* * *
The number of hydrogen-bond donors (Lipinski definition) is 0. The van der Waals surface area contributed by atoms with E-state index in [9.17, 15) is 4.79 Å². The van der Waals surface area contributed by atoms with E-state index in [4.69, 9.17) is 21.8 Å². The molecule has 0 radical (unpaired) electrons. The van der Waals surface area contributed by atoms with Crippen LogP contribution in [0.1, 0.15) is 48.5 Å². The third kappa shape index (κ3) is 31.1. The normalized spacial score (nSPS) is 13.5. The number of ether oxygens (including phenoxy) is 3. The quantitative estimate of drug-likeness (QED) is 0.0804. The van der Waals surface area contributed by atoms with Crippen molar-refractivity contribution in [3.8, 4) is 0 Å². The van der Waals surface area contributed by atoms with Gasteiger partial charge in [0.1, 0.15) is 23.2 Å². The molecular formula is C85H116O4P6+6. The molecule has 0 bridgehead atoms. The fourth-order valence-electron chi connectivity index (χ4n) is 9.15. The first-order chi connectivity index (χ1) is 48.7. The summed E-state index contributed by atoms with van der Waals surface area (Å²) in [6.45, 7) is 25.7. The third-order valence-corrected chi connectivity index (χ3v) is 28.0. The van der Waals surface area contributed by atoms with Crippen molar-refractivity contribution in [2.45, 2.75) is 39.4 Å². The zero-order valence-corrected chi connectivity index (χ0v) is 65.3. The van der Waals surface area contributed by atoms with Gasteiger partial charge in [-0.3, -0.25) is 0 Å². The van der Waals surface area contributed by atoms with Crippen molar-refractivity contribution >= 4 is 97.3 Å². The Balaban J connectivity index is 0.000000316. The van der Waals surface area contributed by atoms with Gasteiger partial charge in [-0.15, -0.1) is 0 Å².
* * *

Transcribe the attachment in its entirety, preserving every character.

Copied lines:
The number of hydrogen-bond donors (Lipinski definition) is 0. The van der Waals surface area contributed by atoms with E-state index in [9.17, 15) is 4.79 Å². The van der Waals surface area contributed by atoms with E-state index in [4.69, 9.17) is 21.8 Å². The molecule has 0 radical (unpaired) electrons. The van der Waals surface area contributed by atoms with Crippen LogP contribution in [0.1, 0.15) is 48.5 Å². The third kappa shape index (κ3) is 31.1. The normalized spacial score (nSPS) is 13.5. The number of ether oxygens (including phenoxy) is 3. The quantitative estimate of drug-likeness (QED) is 0.0804. The van der Waals surface area contributed by atoms with Crippen molar-refractivity contribution in [3.8, 4) is 0 Å². The van der Waals surface area contributed by atoms with Gasteiger partial charge in [0.1, 0.15) is 23.2 Å². The molecular formula is C85H116O4P6+6. The molecule has 0 bridgehead atoms. The fourth-order valence-electron chi connectivity index (χ4n) is 9.15. The first-order chi connectivity index (χ1) is 48.7. The summed E-state index contributed by atoms with van der Waals surface area (Å²) in [6.45, 7) is 25.7. The third-order valence-corrected chi connectivity index (χ3v) is 28.0. The van der Waals surface area contributed by atoms with Crippen molar-refractivity contribution in [2.45, 2.75) is 39.4 Å². The zero-order valence-corrected chi connectivity index (χ0v) is 65.3. The van der Waals surface area contributed by atoms with Gasteiger partial charge in [-0.3, -0.25) is 0 Å². The van der Waals surface area contributed by atoms with Crippen molar-refractivity contribution >= 4 is 97.3 Å². The Balaban J connectivity index is 0.000000316. The van der Waals surface area contributed by atoms with Gasteiger partial charge in [-0.15, -0.1) is 0 Å².